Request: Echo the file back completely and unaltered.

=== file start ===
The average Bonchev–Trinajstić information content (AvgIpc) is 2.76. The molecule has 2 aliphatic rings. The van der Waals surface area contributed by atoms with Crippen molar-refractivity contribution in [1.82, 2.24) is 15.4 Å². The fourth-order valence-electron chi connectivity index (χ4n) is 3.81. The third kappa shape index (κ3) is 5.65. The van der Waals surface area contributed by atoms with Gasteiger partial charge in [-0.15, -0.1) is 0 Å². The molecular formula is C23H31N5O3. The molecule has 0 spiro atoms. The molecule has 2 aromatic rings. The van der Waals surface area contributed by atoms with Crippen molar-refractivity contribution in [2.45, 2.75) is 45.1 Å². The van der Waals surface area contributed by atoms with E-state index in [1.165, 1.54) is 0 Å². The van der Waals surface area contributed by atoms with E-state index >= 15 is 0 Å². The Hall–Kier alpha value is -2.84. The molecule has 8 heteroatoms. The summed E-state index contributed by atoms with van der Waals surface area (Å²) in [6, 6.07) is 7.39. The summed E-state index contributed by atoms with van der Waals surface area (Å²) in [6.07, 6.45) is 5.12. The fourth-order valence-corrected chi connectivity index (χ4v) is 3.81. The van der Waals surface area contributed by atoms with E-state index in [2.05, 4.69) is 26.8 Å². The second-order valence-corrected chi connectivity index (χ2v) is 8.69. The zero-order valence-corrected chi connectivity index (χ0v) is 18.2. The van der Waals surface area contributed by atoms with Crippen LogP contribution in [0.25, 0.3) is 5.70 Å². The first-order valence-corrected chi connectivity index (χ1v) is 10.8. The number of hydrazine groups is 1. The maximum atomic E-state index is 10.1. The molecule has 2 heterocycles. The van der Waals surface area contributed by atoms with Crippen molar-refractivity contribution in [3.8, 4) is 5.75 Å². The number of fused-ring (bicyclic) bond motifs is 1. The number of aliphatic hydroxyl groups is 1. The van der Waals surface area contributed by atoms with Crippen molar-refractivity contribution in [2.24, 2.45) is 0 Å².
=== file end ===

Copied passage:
The average Bonchev–Trinajstić information content (AvgIpc) is 2.76. The molecule has 2 aliphatic rings. The van der Waals surface area contributed by atoms with Crippen molar-refractivity contribution in [1.82, 2.24) is 15.4 Å². The fourth-order valence-electron chi connectivity index (χ4n) is 3.81. The third kappa shape index (κ3) is 5.65. The van der Waals surface area contributed by atoms with Gasteiger partial charge in [-0.15, -0.1) is 0 Å². The molecular formula is C23H31N5O3. The molecule has 0 spiro atoms. The molecule has 2 aromatic rings. The van der Waals surface area contributed by atoms with Crippen molar-refractivity contribution in [2.45, 2.75) is 45.1 Å². The van der Waals surface area contributed by atoms with E-state index in [1.165, 1.54) is 0 Å². The van der Waals surface area contributed by atoms with E-state index >= 15 is 0 Å². The Hall–Kier alpha value is -2.84. The molecule has 8 heteroatoms. The summed E-state index contributed by atoms with van der Waals surface area (Å²) in [6, 6.07) is 7.39. The summed E-state index contributed by atoms with van der Waals surface area (Å²) in [6.07, 6.45) is 5.12. The fourth-order valence-corrected chi connectivity index (χ4v) is 3.81. The van der Waals surface area contributed by atoms with E-state index in [2.05, 4.69) is 26.8 Å². The second-order valence-corrected chi connectivity index (χ2v) is 8.69. The zero-order valence-corrected chi connectivity index (χ0v) is 18.2. The van der Waals surface area contributed by atoms with Crippen LogP contribution in [0.25, 0.3) is 5.70 Å². The first-order valence-corrected chi connectivity index (χ1v) is 10.8. The number of hydrazine groups is 1. The maximum atomic E-state index is 10.1. The molecule has 2 heterocycles. The van der Waals surface area contributed by atoms with Crippen molar-refractivity contribution in [3.8, 4) is 5.75 Å². The number of fused-ring (bicyclic) bond motifs is 1. The number of aliphatic hydroxyl groups is 1. The van der Waals surface area contributed by atoms with Crippen molar-refractivity contribution in [2.24, 2.45) is 0 Å².